Featured Researcher Bio - Paul Schwarz October 2021
Meet Paul Schwarz, Ph.D., professor in the department of Plant Sciences and director of the Institute of Barley and Malt Sciences at North Dakota State University. Dr. Schwarz has been a PI with the U.S. Wheat and Barley Scab Initiative (USWBSI) since its inception more than 20 years ago. Leading the barley deoxynivalenol (DON) testing lab, his research projects throughout the years have focused on evaluating barley lines for mycotoxin contamination, determining genotypes ability to convert DON to DON-3-glucoside, examining the distribution of DON contamination in grain kernels and malt, determining the localization of Fusarium within the kernel, and evaluating infection parameters and storage conditions that affect the viability and growth of Fusarium during the malting process.
Grounded in Brewing
Dr. Schwarz received his Bachelor’s of Science in Agronomy from the University of Wisconsin-Madison. He studied Cereal Chemistry and received his M.S. and Ph.D. at North Dakota State University. After finishing his M.S. degree, he took some time to complete a “Prakitkum in Brewing” in Switzerland before starting his Ph.D. Although not an official degree, it is something he is very proud of.
Growing up in Milwaukee, WI, he has always been interested in brewing. As an undergraduate, he gained the opportunity to work in a malthouse. This led him to the malting program for graduate students at NDSU. Through his M.S. advisor, Dr. Richard Pyler, Dr. Schwarz was introduced to many people who influenced his choice in a career in malting and brewing science.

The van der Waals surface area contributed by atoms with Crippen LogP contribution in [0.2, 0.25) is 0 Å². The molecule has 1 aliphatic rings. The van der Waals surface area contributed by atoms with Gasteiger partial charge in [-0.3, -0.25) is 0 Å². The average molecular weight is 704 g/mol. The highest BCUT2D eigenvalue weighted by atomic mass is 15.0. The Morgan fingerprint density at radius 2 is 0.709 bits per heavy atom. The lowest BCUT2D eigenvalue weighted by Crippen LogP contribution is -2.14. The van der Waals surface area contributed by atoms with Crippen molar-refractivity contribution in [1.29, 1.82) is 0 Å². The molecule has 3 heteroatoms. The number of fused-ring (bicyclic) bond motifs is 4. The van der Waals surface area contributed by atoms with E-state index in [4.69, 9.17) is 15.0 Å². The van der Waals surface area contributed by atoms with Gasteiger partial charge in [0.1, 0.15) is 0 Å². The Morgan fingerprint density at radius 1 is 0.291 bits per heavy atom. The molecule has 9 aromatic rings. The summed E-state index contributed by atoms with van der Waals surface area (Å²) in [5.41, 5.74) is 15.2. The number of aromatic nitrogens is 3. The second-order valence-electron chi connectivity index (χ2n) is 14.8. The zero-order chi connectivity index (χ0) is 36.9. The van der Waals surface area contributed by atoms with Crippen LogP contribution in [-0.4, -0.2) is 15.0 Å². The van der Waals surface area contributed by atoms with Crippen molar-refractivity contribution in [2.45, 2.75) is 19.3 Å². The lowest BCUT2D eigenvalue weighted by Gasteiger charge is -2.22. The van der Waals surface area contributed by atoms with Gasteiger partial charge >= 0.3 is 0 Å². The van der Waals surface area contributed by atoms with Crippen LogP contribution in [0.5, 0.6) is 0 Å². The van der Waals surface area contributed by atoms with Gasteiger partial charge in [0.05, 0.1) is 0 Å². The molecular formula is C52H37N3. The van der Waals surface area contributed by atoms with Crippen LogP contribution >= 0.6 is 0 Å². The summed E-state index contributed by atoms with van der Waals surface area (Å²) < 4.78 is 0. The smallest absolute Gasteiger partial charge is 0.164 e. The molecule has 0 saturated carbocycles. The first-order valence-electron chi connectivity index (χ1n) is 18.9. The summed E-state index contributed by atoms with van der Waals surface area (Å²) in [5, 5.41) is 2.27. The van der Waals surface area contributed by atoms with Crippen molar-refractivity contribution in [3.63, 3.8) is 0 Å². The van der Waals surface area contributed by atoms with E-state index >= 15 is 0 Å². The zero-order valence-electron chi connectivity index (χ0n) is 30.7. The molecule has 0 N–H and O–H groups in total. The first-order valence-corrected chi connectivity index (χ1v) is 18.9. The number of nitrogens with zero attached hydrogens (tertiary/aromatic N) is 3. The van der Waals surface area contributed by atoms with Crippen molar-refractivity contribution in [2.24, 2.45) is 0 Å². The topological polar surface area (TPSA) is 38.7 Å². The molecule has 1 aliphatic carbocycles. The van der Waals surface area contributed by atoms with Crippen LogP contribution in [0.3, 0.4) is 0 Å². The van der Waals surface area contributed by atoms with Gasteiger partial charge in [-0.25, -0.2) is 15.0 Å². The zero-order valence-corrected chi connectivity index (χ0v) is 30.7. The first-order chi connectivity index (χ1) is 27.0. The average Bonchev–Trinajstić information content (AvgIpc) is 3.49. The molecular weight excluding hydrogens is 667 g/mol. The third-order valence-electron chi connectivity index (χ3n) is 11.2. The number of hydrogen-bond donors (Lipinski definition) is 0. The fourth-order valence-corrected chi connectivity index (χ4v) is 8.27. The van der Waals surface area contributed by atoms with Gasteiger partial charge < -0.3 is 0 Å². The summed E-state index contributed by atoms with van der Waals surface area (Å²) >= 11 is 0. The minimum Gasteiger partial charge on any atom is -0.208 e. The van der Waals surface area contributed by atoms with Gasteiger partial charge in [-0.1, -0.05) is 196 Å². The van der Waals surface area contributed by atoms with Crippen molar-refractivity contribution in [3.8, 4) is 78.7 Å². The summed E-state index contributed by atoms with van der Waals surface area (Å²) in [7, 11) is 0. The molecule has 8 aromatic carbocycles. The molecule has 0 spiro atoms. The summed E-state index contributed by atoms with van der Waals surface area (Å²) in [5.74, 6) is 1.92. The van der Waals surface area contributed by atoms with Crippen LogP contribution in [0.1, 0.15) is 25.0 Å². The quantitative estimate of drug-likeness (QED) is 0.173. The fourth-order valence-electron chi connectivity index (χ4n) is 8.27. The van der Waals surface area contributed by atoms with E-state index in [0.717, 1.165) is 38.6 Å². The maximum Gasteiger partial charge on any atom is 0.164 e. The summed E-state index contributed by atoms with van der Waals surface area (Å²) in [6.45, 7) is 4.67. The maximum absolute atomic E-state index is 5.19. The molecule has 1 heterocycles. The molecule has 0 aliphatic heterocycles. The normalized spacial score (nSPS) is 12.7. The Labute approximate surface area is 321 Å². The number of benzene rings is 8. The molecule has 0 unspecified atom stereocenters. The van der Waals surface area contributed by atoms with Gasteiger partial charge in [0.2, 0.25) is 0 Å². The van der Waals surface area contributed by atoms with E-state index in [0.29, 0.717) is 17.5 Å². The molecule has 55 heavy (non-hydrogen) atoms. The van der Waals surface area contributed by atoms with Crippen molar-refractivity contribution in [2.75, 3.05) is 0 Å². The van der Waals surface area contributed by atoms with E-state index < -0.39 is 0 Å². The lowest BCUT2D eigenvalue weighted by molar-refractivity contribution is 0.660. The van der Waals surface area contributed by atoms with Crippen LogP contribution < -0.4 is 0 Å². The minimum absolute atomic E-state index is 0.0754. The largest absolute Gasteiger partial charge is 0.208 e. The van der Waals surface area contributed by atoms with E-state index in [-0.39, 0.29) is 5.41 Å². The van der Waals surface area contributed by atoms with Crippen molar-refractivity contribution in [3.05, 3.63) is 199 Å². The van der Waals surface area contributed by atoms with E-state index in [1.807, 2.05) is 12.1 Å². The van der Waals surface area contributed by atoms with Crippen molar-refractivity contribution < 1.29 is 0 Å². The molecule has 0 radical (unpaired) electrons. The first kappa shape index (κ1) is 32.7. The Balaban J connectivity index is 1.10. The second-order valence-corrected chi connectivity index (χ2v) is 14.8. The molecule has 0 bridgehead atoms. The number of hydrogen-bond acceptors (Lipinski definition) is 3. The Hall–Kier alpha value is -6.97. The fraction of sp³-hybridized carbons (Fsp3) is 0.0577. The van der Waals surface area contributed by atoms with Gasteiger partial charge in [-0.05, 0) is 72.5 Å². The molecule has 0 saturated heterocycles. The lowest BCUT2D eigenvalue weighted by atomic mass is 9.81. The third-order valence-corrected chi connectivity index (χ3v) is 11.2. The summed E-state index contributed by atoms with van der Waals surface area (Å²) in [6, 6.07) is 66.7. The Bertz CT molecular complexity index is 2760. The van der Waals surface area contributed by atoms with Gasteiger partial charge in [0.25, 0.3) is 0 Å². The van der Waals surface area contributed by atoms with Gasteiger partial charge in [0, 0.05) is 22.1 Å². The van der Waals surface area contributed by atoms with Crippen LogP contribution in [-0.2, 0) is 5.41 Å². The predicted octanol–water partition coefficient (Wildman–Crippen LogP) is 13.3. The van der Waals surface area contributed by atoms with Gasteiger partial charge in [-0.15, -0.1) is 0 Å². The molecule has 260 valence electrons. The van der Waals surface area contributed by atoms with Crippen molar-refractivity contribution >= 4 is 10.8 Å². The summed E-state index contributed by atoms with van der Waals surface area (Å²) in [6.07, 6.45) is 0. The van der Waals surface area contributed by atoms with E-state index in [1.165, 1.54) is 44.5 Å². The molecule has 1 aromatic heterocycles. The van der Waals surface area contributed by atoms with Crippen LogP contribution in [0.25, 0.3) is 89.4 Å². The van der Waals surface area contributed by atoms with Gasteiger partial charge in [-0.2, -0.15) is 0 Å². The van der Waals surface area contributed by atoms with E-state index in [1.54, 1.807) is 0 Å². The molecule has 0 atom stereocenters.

Focused on Quality
He started his current position at NDSU in 1989. During this time, much of his research was focused on quality issues that were immediately concerning to the barley growers, maltsters, and brewers. He was first introduced to Fusarium Head Blight (FHB) in 1993, when a widespread incidence occurred in ND and MN infecting much of the barley crop. His lab was asked to research the fate of DON during the malting and brewing process. Malting and brewing trials were conducted; and a partnership with Dr. Howard Casper, NDSU Veterinary Diagnostic lab, aided in the development of methodology and analysis of DON. Several years later, his lab was approached to lead DON testing for barley for the USWBSI. Dr. Casper aided him in the establishment of his DON testing lab and he was encouraged to become more involved with FHB research by Dr. Brian Steffenson, former NDSU barley pathologist, and Dr. Rich Horsley, NDSU barley breeder.
Driven by Collaborations
Some of Dr. Schwarz’s more memorable projects are those where he was able to collaborate on research with pathologists and breeders. According to him, his most memorable findings include being “the first lab to report on the development of DON during malting of naturally infected barley, and the transfer of DON from malt to beer.” Additionally, his lab's recent work on infection timing and localization of Fusarium in relation to DON development in malting has been exciting.
His biggest accomplishment relating to Scab research, has been supporting the needs of numerous USWBSI funded researchers for the past 20 years with DON testing. He and his lab have worked to help with Food Safety education within the malting and brewing industries, which “has especially been important in recent years with the rapid growth of local grains and craft malting, as these operations are often in areas that are impacted by FHB,” says Dr. Schwarz.
Best Wishes in Retirement
The USWBSI would like to thank Dr. Schwarz for his impressive commitment to FHB research and DON testing for the past 20 years and the numerous other PI’s projects he has aided. Please join us in wishing him all the best in his retirement.
If you are interested in learning more about Dr. Paul Schwarz you can view his research page and reach him via email.
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